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    Re: power consumption of freezer

    Quote Originally Posted by Yuri B. View Post
    If You still do not need to know the "basic principles of refrigeration" for Your every-day life then compare the process with, lets say: while speeding up a car and riding it at a reached steady speed - the two fuel consumption rates wil be different.
    Regarding the analogy of a car, there is higher fuel consumption during accelaration due to greater fuel injection isn't it? Once a steady speed is reached, then the accelarator pedal is released a little and thus there is lower fuel injection, which gives the difference in fuel consumption rates.

    Now, regarding the freezer, if the compressor is rated at say, 240 V and 0.5A, that would mean it draws 120 W of power (can only draw 0.5 A - steady fuel injection using the car analogy). Now, the inefficiencies of the refrigeration cycle would govern how much of that power is turned into cooling power. However, since it is a fixed speed compressor, doesn't that mean it can only operate at 120 W electrical power? During cooling from ambient, the compressor runs for a prolonged amount of time, thus the energy consumption would be high (measured over a given time interval), but shouldn't the measured electrical power drawn still be 120 W at any given time? Then, when steady state is reached, the compressor switches on and off, thus the energy consumption measured over a particular time interval will be lower compared to pull down. So I understand the difference from an energy consumption point of view. But it is the difference in electrical power drawn that does not make sense to me. From my understanding (or am I wrong?) a fixed speed compressor can only run at a given electrical power (which is different from energy consumption).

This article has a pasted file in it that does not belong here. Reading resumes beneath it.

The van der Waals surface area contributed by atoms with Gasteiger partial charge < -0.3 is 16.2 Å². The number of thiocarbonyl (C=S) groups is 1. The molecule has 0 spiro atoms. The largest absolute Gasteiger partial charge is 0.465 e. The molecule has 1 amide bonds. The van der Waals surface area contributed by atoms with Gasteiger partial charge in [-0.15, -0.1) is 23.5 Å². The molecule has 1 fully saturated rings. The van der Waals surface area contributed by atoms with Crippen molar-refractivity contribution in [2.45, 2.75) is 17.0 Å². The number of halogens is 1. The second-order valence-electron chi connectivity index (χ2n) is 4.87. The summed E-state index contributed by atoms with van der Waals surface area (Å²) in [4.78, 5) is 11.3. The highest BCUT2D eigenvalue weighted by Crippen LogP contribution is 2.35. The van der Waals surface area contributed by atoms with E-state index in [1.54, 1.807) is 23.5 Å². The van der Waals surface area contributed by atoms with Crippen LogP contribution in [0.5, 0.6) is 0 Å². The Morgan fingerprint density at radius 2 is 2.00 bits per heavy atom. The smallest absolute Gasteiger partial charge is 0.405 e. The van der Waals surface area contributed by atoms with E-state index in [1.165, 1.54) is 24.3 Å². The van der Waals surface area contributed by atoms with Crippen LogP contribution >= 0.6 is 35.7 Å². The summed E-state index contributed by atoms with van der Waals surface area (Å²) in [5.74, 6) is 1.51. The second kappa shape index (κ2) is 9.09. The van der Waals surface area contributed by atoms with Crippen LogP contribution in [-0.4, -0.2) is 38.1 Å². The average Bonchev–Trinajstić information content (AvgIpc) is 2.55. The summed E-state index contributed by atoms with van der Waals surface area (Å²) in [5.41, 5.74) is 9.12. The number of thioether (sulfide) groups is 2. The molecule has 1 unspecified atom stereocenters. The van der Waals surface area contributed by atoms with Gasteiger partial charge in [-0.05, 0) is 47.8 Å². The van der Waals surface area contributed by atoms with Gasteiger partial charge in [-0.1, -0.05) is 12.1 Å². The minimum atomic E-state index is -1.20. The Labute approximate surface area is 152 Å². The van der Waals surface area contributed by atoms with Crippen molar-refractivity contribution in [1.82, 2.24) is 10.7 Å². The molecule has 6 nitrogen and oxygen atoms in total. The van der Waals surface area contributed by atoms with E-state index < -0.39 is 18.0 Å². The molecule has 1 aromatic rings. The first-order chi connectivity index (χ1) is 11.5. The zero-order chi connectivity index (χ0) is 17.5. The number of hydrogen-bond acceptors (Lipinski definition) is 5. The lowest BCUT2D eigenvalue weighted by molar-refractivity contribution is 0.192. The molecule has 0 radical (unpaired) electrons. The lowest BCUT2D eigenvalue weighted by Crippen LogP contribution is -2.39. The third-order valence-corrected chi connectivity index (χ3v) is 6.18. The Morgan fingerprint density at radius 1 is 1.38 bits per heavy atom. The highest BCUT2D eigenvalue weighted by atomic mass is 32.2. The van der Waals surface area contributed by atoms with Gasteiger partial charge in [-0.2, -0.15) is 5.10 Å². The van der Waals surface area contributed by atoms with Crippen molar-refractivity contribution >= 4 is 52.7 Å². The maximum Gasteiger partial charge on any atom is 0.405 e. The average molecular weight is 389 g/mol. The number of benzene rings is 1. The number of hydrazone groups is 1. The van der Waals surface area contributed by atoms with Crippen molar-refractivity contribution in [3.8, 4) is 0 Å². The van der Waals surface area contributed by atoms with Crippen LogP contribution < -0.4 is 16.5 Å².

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    Re: power consumption of freezer